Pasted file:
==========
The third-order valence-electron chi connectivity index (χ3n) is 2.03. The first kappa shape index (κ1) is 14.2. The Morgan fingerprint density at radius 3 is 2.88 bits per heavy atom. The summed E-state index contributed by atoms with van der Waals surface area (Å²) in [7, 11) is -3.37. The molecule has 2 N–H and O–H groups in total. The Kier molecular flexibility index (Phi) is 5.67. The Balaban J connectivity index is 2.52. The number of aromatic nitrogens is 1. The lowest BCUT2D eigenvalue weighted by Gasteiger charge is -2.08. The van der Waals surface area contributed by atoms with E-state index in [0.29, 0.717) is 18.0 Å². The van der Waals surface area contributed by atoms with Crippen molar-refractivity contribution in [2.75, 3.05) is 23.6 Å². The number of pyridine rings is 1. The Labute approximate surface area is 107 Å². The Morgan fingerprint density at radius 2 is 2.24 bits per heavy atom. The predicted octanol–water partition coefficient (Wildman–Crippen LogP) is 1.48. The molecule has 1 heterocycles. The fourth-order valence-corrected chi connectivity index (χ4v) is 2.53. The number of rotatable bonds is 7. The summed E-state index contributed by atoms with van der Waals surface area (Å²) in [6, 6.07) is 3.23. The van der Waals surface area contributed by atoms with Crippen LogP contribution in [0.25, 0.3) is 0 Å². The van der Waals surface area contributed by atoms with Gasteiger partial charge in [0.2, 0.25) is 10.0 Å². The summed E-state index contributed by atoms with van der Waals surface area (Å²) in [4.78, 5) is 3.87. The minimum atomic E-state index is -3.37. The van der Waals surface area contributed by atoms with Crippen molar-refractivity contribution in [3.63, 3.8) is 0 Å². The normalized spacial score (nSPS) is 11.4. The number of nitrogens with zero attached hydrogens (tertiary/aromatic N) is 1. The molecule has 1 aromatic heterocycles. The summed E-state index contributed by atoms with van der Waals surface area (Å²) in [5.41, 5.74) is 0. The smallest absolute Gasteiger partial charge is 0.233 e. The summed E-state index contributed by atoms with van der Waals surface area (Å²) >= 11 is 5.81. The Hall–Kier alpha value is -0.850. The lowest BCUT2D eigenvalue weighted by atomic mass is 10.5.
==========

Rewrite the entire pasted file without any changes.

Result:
The third-order valence-electron chi connectivity index (χ3n) is 2.03. The first kappa shape index (κ1) is 14.2. The Morgan fingerprint density at radius 3 is 2.88 bits per heavy atom. The summed E-state index contributed by atoms with van der Waals surface area (Å²) in [7, 11) is -3.37. The molecule has 2 N–H and O–H groups in total. The Kier molecular flexibility index (Phi) is 5.67. The Balaban J connectivity index is 2.52. The number of aromatic nitrogens is 1. The lowest BCUT2D eigenvalue weighted by Gasteiger charge is -2.08. The van der Waals surface area contributed by atoms with E-state index in [0.29, 0.717) is 18.0 Å². The van der Waals surface area contributed by atoms with Crippen molar-refractivity contribution in [2.75, 3.05) is 23.6 Å². The number of pyridine rings is 1. The Labute approximate surface area is 107 Å². The Morgan fingerprint density at radius 2 is 2.24 bits per heavy atom. The predicted octanol–water partition coefficient (Wildman–Crippen LogP) is 1.48. The molecule has 1 heterocycles. The fourth-order valence-corrected chi connectivity index (χ4v) is 2.53. The number of rotatable bonds is 7. The summed E-state index contributed by atoms with van der Waals surface area (Å²) in [6, 6.07) is 3.23. The van der Waals surface area contributed by atoms with Crippen LogP contribution in [0.25, 0.3) is 0 Å². The van der Waals surface area contributed by atoms with Gasteiger partial charge in [0.2, 0.25) is 10.0 Å². The summed E-state index contributed by atoms with van der Waals surface area (Å²) in [4.78, 5) is 3.87. The minimum atomic E-state index is -3.37. The van der Waals surface area contributed by atoms with Crippen molar-refractivity contribution in [3.63, 3.8) is 0 Å². The normalized spacial score (nSPS) is 11.4. The number of nitrogens with zero attached hydrogens (tertiary/aromatic N) is 1. The molecule has 1 aromatic heterocycles. The summed E-state index contributed by atoms with van der Waals surface area (Å²) in [5.41, 5.74) is 0. The smallest absolute Gasteiger partial charge is 0.233 e. The summed E-state index contributed by atoms with van der Waals surface area (Å²) >= 11 is 5.81. The Hall–Kier alpha value is -0.850. The lowest BCUT2D eigenvalue weighted by atomic mass is 10.5.